Atlanta, Politics and the Coast

Dr. Herb Windom is a professor emeritus at Skidaway Institute. Dr. Windom was the first scientist to join the faculty in the late 1960s and served as acting director of Skidaway Institute of Oceanography for several years in the late 1990s. He submitted the following entry. As the standard disclaimer goes — the opinions he offers are his own.

The Institute has just received a contract from the State of Florida Department of Environmental protection for about $200K. They come to the institute for the established high quality reliable trace contaminant analyses, the capabilities for which we have developed over the past almost 4 decades. We have conducted contractual work for Florida for the past 20+ years. This work has been done through unsolicited contracts where they have sought us. We have done similar work for other states as far away as New Jersey.

What is amazing to me is how little we are called upon by our on State. In fact there have been occasions when the State has had environmental concerns and have contracted with groups outside the State who have, in turn, come to us to help with the problem.

I am at a loss for why this occurs. This Institute does a lot to communicate what it does, so ignorance of our capability shouldn’t be the problem. I think it has most to do with the location of political power.

I know that for states, such as Florida, where we have done the most, the political power is on the coast and therefore more money is spent on the problems there. Florida spends an enormous amount on coastal problems that relate to the over developed coastline. The same can be said for South Carolina, where the political power is also on the coast.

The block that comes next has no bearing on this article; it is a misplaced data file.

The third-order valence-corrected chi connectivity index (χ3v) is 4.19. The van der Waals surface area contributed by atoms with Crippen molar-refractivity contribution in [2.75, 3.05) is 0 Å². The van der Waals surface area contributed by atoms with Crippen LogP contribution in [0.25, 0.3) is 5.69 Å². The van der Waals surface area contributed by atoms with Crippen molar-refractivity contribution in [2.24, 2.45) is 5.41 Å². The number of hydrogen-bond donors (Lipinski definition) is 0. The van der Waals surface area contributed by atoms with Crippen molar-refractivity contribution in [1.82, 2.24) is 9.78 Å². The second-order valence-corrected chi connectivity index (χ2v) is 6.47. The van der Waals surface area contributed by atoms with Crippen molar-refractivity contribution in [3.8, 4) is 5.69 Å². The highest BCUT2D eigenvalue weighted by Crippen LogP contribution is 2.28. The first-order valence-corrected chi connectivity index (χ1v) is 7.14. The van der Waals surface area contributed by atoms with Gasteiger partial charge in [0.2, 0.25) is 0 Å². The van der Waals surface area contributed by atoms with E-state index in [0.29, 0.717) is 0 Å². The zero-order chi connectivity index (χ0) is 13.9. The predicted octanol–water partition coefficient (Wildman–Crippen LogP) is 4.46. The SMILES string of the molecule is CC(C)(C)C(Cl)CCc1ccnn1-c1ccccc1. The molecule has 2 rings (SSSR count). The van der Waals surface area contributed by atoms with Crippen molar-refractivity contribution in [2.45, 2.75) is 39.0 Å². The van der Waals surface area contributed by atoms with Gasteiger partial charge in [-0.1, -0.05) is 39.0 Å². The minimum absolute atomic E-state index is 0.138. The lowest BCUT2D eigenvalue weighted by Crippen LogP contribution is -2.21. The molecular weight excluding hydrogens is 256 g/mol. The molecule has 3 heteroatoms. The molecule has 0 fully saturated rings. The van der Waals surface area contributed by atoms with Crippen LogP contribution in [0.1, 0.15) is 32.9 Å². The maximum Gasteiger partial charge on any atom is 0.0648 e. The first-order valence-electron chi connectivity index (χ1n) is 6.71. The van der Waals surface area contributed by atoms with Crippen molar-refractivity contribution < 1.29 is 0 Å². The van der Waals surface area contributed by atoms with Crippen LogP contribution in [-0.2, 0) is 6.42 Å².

In Georgia, the power is in Atlanta, so the major environmental issues that consume the environmental dollars in the State are urban air quality and potable water supply for the metropolitan area of Atlanta. But coastal Florida and South Carolina are about to run out of room and the Georgia coast has attracted much development interest. As the coast fills up and becomes overcrowded, the increased political power will bring more money to address the environmental problems which will surely follow.

It would make sense to address environmental problems which can be forecast and in the long run avoid many environmental, social and political problems in the future. But that does not make sense in terms of the 2-4 year cycles that govern the issues on which politician focus. Planning for the future to minimize or negate problems is not as politically attractive as doing something about an existing problem. Climate change is a good example. Rather than plan for it, politician are much happier addressing how we should stop it, as if we could. But this is for another time.

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